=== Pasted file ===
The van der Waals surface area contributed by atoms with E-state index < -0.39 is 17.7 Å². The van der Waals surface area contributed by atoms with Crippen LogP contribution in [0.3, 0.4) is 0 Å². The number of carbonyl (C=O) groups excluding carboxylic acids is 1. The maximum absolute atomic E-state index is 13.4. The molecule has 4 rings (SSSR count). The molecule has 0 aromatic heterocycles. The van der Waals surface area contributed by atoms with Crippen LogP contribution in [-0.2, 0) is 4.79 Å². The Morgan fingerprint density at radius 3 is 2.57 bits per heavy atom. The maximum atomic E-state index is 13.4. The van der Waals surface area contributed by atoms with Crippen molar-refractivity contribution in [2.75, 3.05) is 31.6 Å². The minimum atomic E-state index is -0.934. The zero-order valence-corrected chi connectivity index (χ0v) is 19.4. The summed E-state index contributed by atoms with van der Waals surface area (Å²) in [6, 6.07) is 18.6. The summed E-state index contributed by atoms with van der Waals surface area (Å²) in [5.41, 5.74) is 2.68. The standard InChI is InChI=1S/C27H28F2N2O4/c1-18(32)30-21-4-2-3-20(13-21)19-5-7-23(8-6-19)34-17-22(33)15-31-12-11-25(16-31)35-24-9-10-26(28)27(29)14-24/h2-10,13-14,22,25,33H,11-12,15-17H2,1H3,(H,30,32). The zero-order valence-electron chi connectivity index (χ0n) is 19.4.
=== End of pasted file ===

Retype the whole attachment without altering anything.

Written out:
The van der Waals surface area contributed by atoms with E-state index < -0.39 is 17.7 Å². The van der Waals surface area contributed by atoms with Crippen LogP contribution in [0.3, 0.4) is 0 Å². The number of carbonyl (C=O) groups excluding carboxylic acids is 1. The maximum absolute atomic E-state index is 13.4. The molecule has 4 rings (SSSR count). The molecule has 0 aromatic heterocycles. The van der Waals surface area contributed by atoms with Crippen LogP contribution in [-0.2, 0) is 4.79 Å². The Morgan fingerprint density at radius 3 is 2.57 bits per heavy atom. The maximum atomic E-state index is 13.4. The van der Waals surface area contributed by atoms with Crippen molar-refractivity contribution in [2.75, 3.05) is 31.6 Å². The minimum atomic E-state index is -0.934. The zero-order valence-corrected chi connectivity index (χ0v) is 19.4. The summed E-state index contributed by atoms with van der Waals surface area (Å²) in [6, 6.07) is 18.6. The summed E-state index contributed by atoms with van der Waals surface area (Å²) in [5.41, 5.74) is 2.68. The standard InChI is InChI=1S/C27H28F2N2O4/c1-18(32)30-21-4-2-3-20(13-21)19-5-7-23(8-6-19)34-17-22(33)15-31-12-11-25(16-31)35-24-9-10-26(28)27(29)14-24/h2-10,13-14,22,25,33H,11-12,15-17H2,1H3,(H,30,32). The zero-order valence-electron chi connectivity index (χ0n) is 19.4.